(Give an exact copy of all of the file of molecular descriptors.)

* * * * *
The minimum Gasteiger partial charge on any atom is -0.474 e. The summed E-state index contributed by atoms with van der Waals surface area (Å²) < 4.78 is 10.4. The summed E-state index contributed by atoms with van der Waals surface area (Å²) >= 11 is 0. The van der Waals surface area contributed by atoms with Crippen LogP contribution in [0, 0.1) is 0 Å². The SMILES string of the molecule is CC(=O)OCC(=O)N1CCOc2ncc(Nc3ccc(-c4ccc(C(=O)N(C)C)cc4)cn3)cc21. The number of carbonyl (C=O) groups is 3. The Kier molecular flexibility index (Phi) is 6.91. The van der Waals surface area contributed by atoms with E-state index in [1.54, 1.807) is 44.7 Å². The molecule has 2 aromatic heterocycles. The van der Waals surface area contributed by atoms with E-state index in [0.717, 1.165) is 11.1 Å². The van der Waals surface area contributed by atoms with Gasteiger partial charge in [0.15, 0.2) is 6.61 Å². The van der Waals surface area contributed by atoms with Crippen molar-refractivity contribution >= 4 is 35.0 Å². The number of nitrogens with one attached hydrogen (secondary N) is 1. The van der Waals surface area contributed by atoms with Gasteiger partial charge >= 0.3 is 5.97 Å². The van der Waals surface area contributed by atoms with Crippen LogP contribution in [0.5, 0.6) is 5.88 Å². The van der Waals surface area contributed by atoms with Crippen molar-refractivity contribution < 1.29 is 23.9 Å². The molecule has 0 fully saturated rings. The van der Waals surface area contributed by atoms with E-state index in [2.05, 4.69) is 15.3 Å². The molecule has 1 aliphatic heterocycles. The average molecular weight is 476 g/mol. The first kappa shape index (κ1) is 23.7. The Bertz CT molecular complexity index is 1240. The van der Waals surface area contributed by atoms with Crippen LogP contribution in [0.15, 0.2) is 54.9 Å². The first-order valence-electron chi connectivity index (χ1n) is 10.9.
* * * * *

The minimum Gasteiger partial charge on any atom is -0.474 e. The summed E-state index contributed by atoms with van der Waals surface area (Å²) < 4.78 is 10.4. The summed E-state index contributed by atoms with van der Waals surface area (Å²) >= 11 is 0. The van der Waals surface area contributed by atoms with Crippen LogP contribution in [0, 0.1) is 0 Å². The SMILES string of the molecule is CC(=O)OCC(=O)N1CCOc2ncc(Nc3ccc(-c4ccc(C(=O)N(C)C)cc4)cn3)cc21. The number of carbonyl (C=O) groups is 3. The Kier molecular flexibility index (Phi) is 6.91. The van der Waals surface area contributed by atoms with E-state index in [1.54, 1.807) is 44.7 Å². The molecule has 2 aromatic heterocycles. The van der Waals surface area contributed by atoms with E-state index in [0.717, 1.165) is 11.1 Å². The van der Waals surface area contributed by atoms with Gasteiger partial charge in [0.15, 0.2) is 6.61 Å². The van der Waals surface area contributed by atoms with Crippen molar-refractivity contribution >= 4 is 35.0 Å². The number of nitrogens with one attached hydrogen (secondary N) is 1. The van der Waals surface area contributed by atoms with Gasteiger partial charge >= 0.3 is 5.97 Å². The van der Waals surface area contributed by atoms with Crippen LogP contribution in [0.5, 0.6) is 5.88 Å². The van der Waals surface area contributed by atoms with Crippen molar-refractivity contribution < 1.29 is 23.9 Å². The molecule has 0 fully saturated rings. The van der Waals surface area contributed by atoms with E-state index in [2.05, 4.69) is 15.3 Å². The molecule has 1 aliphatic heterocycles. The average molecular weight is 476 g/mol. The first kappa shape index (κ1) is 23.7. The Bertz CT molecular complexity index is 1240. The van der Waals surface area contributed by atoms with Crippen LogP contribution in [0.15, 0.2) is 54.9 Å². The first-order valence-electron chi connectivity index (χ1n) is 10.9.